More than 3,600 children are living with domestic violence in Derbyshire, the NSPCC has said.
And the charity is now calling on the government to recognise the 21,957 children living with domestic abuse in the East Midlands as victims under law.
The government's proposed new definition of domestic abuse ignores the effect growing up in abusive households has on children, despite it being a factor in more than half of child protection assessments across England last year, the NSPCC said.
It is urging the government to publish its Domestic Violence and Abuse White Paper without delay and recognise children as victims in its domestic abuse laws.
Figures from the NSPCC show there are 3,682 children living with domestic violence in Derbyshire.
And Department for Education figures show domestic violence was a factor in 21,957 child protection assessments in the East Midlands in 2017/18.
Legal recognition as victims of domestic abuse would give children greater explicit protection through domestic abuse protection orders, would help professionals to take action to protect children at risk,and would help authorities ensure there are specific services to help young people overcome the trauma of exposure to domestic abuse, the charity said.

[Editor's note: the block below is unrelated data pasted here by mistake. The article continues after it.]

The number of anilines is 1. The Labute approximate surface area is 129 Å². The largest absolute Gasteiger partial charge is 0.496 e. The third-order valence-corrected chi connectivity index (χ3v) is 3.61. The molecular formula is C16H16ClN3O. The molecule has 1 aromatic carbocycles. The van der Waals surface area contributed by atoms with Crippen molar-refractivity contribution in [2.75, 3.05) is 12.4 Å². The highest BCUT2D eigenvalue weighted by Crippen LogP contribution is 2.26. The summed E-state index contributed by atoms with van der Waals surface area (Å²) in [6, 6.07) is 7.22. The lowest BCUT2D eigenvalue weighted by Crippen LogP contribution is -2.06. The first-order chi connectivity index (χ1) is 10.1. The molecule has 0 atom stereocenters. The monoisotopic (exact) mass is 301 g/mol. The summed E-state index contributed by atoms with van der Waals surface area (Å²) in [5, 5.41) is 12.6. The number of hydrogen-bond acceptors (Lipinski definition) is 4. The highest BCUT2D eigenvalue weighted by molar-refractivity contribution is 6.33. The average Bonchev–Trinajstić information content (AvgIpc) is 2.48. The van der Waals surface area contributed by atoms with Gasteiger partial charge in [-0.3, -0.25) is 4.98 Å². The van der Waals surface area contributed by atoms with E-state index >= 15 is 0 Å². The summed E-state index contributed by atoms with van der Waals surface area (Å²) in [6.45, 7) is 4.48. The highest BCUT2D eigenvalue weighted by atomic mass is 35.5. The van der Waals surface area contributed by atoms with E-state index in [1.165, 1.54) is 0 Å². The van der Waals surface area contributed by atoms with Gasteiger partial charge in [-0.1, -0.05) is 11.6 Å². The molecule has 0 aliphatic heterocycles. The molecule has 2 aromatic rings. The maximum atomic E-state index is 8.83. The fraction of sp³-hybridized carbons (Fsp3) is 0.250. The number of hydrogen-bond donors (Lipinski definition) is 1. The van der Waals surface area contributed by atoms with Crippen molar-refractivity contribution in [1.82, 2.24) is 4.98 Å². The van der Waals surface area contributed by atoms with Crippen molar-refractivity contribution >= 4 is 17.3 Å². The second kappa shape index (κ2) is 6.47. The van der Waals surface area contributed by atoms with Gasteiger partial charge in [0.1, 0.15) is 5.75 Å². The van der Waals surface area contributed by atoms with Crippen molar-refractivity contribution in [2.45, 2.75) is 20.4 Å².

Almudena Lara, Head of Policy at the NSPCC, said: "It is quite astonishing that the government is dragging its feet when deciding whether to recognise young people as victims when almost a quarter of a million children that we know of are living with domestic abuse in England alone.
"As well as the day-to-day distress that living with domestic abuse creates, it can cause long-term problems into adulthood that can only be addressed through targeted services that understand the complex trauma children living with domestic abuse experience.
"For this to be done effectively we need government to open their eyes to the harm domestic abuse has on children and give them victim status in the upcoming White Paper to ensure they receive the services they need."